MURRAY, Utah – A Utah woman wants to see change after an antiquated ordinance led her to receive misdemeanor charges for allowing her cat to lie on their front lawn.
When Kate Anderson was first approached by animal control, she thought something terrible had happened to their cat. Then, the officer gave her a citation, carrying the weight of two misdemeanor charges, for letting her cat lie on their own lawn.
“Milo, come here!” Anderson said as she made kissy noises to her cat while it laid on their front lawn.
In the Anderson household, Milo is treated like family.
“He’s got a cat door, so he just comes and goes and is a cat,” Anderson said.
However, they never expected their furry feline would be the reason they were slapped with misdemeanor charges.
“There he is, back at the scene of the crime,” Anderson laughed as her cat came near her and laid on the lawn.
On Monday, Kate said Milo had let himself outside and was on their front lawn – someone then took a picture of Milo and reported it.
“I just got a ticket for my cat being outside, in my yard,” Anderson said in disbelief.
An animal control employee received the report and made a house call to Kate’s Murray home. They then wrote her a citation.
“This is a cat who is neutered and micro-chipped and vaccinated, and is not a menace to society,” Anderson said.
Kate lifted up the ordinance and started to explain what it said, “That’s telling me I have to call for my court date… for my misdemeanors… of having my cat outside.”
Two charges were listed on the citation, both Class B misdemeanors. The first for having an ‘animal at large,’ the second for ‘not having an animal license attached.’
“Like a fugitive. Like robbed a bank,” she said after reading the phrase ‘at large’ out loud.
Based on the Murray city ordinance, which was enacted in 1963, it is illegal for any animal, house cats included, to run at large.
The ordinance reads in part:
“It is unlawful for the owner or person having charge, care, custody or control of any animal to allow such animal at any time to run at large. The owner or person charged with responsibility of an animal found running loose shall be strictly liable for a violation of this section and for any injury to a person or another animal, or property damage caused by such animal running at large, regardless of the precautions taken to prevent the escape of the animal and regardless of whether the owner or person charged with responsibility knows that the animal is running at large."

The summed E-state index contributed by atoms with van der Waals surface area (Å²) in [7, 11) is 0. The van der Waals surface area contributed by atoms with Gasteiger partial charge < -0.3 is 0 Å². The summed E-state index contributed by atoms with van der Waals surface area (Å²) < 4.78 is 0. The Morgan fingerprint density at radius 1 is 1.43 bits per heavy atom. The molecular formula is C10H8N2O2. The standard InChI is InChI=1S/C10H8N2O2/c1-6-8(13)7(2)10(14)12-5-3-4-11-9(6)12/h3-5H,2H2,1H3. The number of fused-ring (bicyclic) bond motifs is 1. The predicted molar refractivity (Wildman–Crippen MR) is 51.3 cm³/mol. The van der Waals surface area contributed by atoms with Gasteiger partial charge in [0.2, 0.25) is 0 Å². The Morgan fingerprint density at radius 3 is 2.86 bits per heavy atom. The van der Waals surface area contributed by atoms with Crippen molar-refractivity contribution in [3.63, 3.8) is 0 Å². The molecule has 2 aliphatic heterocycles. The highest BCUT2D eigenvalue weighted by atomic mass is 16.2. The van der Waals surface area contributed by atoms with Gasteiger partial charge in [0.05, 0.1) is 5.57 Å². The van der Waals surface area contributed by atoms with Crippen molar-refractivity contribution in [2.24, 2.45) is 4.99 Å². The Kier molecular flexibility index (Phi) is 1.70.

Murray City goes on to define ‘at large’ as anytime an animal is not on a leash, confined to a vehicle or secured in the yard. Even if the animal is on the owner’s property, Murray City defines them as ‘at large’ unless there is adequate protection to ensure other’s safety, there also must be a warning given, to let individuals know the animal is there.
“I don’t think most people think it is illegal to let your cat outside under any circumstance,” Anderson said.
“It sounded like the ordinance was kept vague for a reason so if there are strange circumstances, they can do something about that, but this just feels like animal control being out of control,” Anderson said.
The City Attorney for Murray, G.L. Critchfield, told FOX 13 that while Milo being on the lawn was technically a violation, they have filed a motion to dismiss the charges, considering how minor the violation is.
While prosecutors did tell Kate, that they would not be following through with the charges, she said she does not know what to do considering her cat is an indoor/outdoor animal.
“It’s definitely antiquated, I think if anything, there needs to be some kind of addition or amendment to the ordinance excluding felines,” Anderson said.
Critchfield said they do not foresee any amendments being made to the ordinance as it stands, to allow a broad coverage of any animals they encounter.